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Inconoclastic clubland duo Idjut Boys release a new LP, Cellar Door.

After almost 20 years in business, the dub-loving Dan Tyler and Conrad McDonnell finally get around to producing their own album.

Photograph: Joanna Hill
Conrad McDonnell and Dan Tyler of Idjut Boys

London’s Dan Tyler and Conrad McDonnell, better known as Idjut Boys, have been exploring the dub-heavy end of the clubland realm for nearly two decades. In that time, the pair has release scores of singles, a 1998 compilation called Noid Long Player, and two collaborative LPs, 1999’s Life: The Shoeing You Deserve (produced with Quakerman) and 2009’s Desire Lines, produced under the Meanderthals moniker with Norway’s Rune Lindbaek. But Tyler and McDonnell’s latest release, Cellar Door, is the first proper Idjut Boys album—and rather than the expected set of dub-house excursions, its a gorgeously produced collection of charming, laid-back songs that fuses the Boy’s echo-heavy inclinations to music with pop appeal.

I’ve always loved your music, but what really sealed the deal for me was when you guys deejayed at Warm Up around seven years ago, and you played John Paul Young’s “Love Is in the Air” right at the end of your set.
Conrad McDonnell: That was a moment for me, too. That was killer.
Dan Tyler: There’s always room for pop music. Pop music is popular for a reason, right? I remember that day well. It was a monumental weekend for us. We’ve never spent enough time in New York City, but when we do, we tend to have a good time. And that one was particularly good.

Playing in front of 4,000 people on a bright and sunny day probably helps ensure that it is.
Tyler: For sure, man!

Does the album’s title, Cellar Door, have any significance?
McDonnell: [Laughs] Well, it supposed to have something to do with intrigue, is the thing.

It did intrigue me enough to ask you about it!
McDonnell: In Donnie Darko, there’s this scene where Drew Barrymore writes the words cellar door on the blackboard, and says something like, “That’s the most intriguing phrase in the English language.” I was like, Huh—okay, there we go!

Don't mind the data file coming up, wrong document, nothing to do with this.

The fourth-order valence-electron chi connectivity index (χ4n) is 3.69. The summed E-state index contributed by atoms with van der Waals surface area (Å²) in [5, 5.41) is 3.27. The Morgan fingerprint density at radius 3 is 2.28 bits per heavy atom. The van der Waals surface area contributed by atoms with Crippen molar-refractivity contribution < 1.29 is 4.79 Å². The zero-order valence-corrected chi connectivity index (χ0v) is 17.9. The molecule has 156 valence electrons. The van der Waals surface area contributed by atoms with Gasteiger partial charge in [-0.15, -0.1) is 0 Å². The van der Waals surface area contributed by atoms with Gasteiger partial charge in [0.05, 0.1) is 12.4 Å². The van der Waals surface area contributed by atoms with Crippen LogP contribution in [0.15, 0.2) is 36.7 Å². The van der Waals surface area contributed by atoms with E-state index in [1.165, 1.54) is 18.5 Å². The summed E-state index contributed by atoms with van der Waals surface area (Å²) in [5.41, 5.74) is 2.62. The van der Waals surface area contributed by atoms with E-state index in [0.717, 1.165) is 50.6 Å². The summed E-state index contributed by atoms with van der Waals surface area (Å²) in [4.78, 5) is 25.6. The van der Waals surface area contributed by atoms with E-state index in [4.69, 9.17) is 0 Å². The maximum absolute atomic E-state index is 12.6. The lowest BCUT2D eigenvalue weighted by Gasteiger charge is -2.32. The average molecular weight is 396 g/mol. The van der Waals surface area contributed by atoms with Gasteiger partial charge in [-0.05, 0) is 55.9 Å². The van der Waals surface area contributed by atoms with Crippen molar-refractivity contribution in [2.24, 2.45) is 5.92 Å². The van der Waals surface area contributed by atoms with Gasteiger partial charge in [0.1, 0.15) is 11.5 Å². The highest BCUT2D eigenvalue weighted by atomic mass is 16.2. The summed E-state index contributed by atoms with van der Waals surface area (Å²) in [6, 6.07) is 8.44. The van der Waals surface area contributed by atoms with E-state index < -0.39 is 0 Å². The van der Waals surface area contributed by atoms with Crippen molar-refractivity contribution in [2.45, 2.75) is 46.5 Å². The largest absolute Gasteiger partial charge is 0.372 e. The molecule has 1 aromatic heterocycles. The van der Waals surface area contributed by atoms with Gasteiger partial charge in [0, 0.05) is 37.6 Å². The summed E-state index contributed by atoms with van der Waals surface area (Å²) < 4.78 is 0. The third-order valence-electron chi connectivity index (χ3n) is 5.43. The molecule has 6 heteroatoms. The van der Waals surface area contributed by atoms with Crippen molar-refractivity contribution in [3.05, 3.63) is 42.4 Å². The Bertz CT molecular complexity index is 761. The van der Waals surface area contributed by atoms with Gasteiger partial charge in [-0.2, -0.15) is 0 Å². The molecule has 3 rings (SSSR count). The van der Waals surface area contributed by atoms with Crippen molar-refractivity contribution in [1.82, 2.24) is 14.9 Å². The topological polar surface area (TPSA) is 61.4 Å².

It was a bit of a shock when I realized that Cellar Door was your first proper album as Idjut Boys.
McDonnell: Yeah, it only took us around 19 years to do it, right? I think we always wanted to do it, but just never got around to it. We kind of got caught up in the routine where we would make a single, and people were into it and then it would sell a bit, and then we’d go out and DJ. And then we would make another single and do it again. And we just kept doing that!
Tyler: We’re 12-inch creatures! That’s sort of our default position. But there are a few hard drives of Idjut Boys music that has never been completed because life got in the way. Some of the new things are versions of things that are on those hard drives, but in very different form.
McDonnell: There’s never been much of a plan, obviously. And everything’s just always been cycling around—things going in and out and out of fashion—but musically, things seem pretty rich at the moment. This seemed like a good time to do it.

I was telling someone that I was going to be talking to you guys, and they said, “Oh, those are the guys who make those long, super dubby grooves, right?” I answered, “Yeah, but…”
McDonnell: I’m sure that there’s a lot of people who think that’s all we do.

But Cellar Door is a very song-based album, though it certainly has dub influences. Do you think that it will surprise a lot of people?
McDonnell: I think it probably will, especially if you are into our music from dance clubs. Hopefully no one will be disappointed, and they’ll be able to see the ethos that’s buried in the record. But we wanted to make an album like the way we remember them: One piece of vinyl, with maybe four songs on a 20-minute side. From there, we can do nightclub versions.
Tyler: Hopefully people will realize that this is the flip side of our coin, or at least one of them.

Can you have more than one flip side?

Tyler: We can, I think! Anyway, if someone just does the same thing over and over, like they’re on a loop, it tends to lose a bit of its potency. But we also probably have about another album’s worth of music that’s probably a little more random, and probably a lot more psychedelic. Probably, in fact, a lot more what people might expect.